Many of you may know that I retired from almost four decades of service to the residents of Contra Costa a few years ago. Since that time, I have continued to serve as the Health Director and Health Officer and watch over the implementation of the Affordable Care Act. 

Our County Administrator has begun a statewide search to find a new health director. Interviews are expected to begin in mid-November. Until a suitable candidate is hired, I will continue to serve you and the county's residents as Health Director. There will always be important issues to contend with and never a perfect time to transition, but I am confident that now we have dedicated leaders working hard every day for the health and safety of Contra Costa. A new health director will be in good hands. I've been blessed to be able to do something I love with people I love for so long. I will have more to say when the time comes, but, for now, I just wanted to let you all know what's going on.

Going the Extra Mile:

These CCHS Employees are GEMs

Click here to find out how the people named below went the extra mile.

Debbie Sanchez Amador
Luwanda Hill
Myisha Dozier
Michelle Andrews
Jaime Baculpo, PHN
Alicia Grand, PHN
Maritza Vukalcic, PHN
Riza Wilford, PHN
Nayeli Zavala, PHN
Dawn Dailey, PHN
Lanett Williams
Lorena Martinez-Ochoa
Krystal Barrett
Jeanne Conboy
Sheila Gomez

Lee Schugar
Linda Stevens
Nula Lakha-Jackson
Cynthia Brown
Connie Hsiao, RN
Remi Daodu, RN
Susan Salazar, RN
Susan Musisi, RN
Sinju Kawk, RN
Alma Ruiz-Colmenares
Sara Royer
Delinda Taylor
Tina Brown
Utilization Review Unit

Contra Costa Health Plan

Contra Costa Health Plan Recognized for Customer Service, Quality Care

The National Committee for Quality Assurance (NCQA), the national evaluator of health plans, has recognized Contra Costa Health Plan (CCHP) for delivering exceptional service and clinical quality.

CCHP, which offers a full range of health services to more than 200,000 patients in Contra Costa, became one of only four Medi-Cal plans to earn "Commendable" status from the National Committee for Quality Assurance (NCQA) this year.

"The NCQA is a standard-setter in the health plan industry, and it is gratifying to know we measure up well," said Patricia Tanquary, CCHP's Chief Executive Officer. "This new designation reflects the quality outcomes and commitment of our staff, and our organizational culture of improvement."

The NCQA is a national nonprofit that accredits and certifies a wide range of healthcare organizations and medical practices.

To achieve this designation, CCHP submitted to a rigorous accreditation process from a team of doctors and health plan experts. The accreditation included how well the health plan managed all parts of its delivery system, with its doctors, clinics and hospitals and administrative services, to continuously improve the quality of care and services for its patients.

Accreditation standards include evaluation of service accessibility for patients, quality of care including how the plan uses patient feedback, services for wellness/prevention, and care coordination services for members who are living with chronic illnesses.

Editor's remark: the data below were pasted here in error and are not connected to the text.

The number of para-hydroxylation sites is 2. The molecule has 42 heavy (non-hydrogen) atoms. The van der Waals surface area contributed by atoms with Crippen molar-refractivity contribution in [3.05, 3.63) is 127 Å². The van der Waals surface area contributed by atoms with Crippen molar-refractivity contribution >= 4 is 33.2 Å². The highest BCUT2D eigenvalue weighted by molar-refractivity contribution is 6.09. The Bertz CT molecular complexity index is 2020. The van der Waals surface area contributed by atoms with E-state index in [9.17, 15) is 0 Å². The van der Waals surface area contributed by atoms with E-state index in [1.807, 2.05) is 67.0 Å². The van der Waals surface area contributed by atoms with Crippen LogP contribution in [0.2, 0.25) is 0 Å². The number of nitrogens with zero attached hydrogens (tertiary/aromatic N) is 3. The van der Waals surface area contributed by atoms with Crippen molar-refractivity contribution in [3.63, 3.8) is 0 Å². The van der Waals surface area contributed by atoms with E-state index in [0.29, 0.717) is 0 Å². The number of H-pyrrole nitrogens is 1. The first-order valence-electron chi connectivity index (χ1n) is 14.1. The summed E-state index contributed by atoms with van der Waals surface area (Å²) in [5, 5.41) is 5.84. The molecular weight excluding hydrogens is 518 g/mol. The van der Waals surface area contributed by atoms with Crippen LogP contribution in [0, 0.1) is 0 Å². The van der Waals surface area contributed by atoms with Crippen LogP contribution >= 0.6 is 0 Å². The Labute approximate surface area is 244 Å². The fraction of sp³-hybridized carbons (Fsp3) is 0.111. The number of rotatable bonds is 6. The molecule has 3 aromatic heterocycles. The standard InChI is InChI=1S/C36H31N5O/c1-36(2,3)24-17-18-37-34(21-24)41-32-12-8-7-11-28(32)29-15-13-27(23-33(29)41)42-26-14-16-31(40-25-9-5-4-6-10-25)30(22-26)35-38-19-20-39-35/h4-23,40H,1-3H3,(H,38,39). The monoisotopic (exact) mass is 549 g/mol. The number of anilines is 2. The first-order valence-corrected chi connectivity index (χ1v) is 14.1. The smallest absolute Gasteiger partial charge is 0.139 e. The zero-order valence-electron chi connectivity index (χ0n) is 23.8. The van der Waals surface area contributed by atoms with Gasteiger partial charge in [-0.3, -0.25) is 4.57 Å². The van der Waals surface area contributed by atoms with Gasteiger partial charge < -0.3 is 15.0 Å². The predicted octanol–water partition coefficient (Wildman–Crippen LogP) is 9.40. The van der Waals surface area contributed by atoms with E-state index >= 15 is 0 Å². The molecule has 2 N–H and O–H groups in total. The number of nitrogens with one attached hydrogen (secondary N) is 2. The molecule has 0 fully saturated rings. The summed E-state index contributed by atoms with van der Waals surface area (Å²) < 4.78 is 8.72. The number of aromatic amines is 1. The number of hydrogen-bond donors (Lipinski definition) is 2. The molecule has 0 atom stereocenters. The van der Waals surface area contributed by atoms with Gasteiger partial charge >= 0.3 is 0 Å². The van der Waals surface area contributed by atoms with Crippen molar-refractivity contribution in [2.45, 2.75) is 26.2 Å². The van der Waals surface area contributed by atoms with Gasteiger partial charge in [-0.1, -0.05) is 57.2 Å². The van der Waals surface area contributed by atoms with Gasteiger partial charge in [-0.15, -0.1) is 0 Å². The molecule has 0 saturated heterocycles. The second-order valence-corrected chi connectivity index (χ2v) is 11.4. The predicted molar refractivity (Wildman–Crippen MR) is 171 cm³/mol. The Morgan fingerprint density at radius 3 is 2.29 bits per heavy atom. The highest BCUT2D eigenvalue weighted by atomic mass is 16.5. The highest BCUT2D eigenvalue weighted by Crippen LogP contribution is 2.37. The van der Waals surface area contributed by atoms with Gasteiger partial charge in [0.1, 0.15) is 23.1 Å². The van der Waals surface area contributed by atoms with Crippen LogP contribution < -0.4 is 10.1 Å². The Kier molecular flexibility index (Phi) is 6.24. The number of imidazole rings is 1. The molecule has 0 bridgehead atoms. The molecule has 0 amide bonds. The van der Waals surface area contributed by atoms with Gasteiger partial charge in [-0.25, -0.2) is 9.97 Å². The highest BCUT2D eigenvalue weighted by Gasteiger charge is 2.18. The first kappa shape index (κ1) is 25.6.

"Achieving an accreditation status of Commendable from NCQA is a sign that a health plan is serious about quality. It is awarded to plans whose service and clinical quality meet or exceed NCQA's rigorous requirements for consumer protection and quality improvement," NCQA President Margaret E. O'Kane said.

CCHP has provided high-quality, affordable care to Contra Costa residents for 43 years, and was the nation's first federally-qualified, state-licensed, county-sponsored HMO. Through the Affordable Care Act, CCHP has enrolled more than 70,000 people into Medi-Cal Managed Care since 2014.

Emergency Medical Services

EMS Helps Law Enforcement Develop Overdose-Response Program

Our Emergency Medical Services Division has recently been working to develop a program for local law enforcement agencies to prevent deaths from drug overdose.

The life-saving program, developed by Lafayette Police Chief Eric Christensen with feedback from EMS, will provide training to local law enforcement to administer Naloxone. Naloxone is used to reverse the effects of overdosing from opioids.

Currently, only Lafayette P.D. has received formal approval from EMS to administer Naloxone in the field. However, several law enforcement agencies have received training and are in the process of getting authorization to use Naloxone.

Thanks to Senate Bill-1438, Contra Costa Emergency Medical Services joins a statewide effort to put Naloxone in the hands of trained personnel.

Women, Infants & Children

WIC Breaks Ground on New West County Site

Supervisor John Gioia (center) leads the ceremonial groundbreaking for the new WIC site across from the West County Health Center. The new WIC site is expected to open in early 2019.

Contra Costa Regional Medical Center

CCRMC Wins Excellence Award for Patient Satisfaction

Contra Costa Regional Medical Center (CCRMC) recently won an award for being among the most improved hospitals for patient satisfaction in the United States from NRC Health.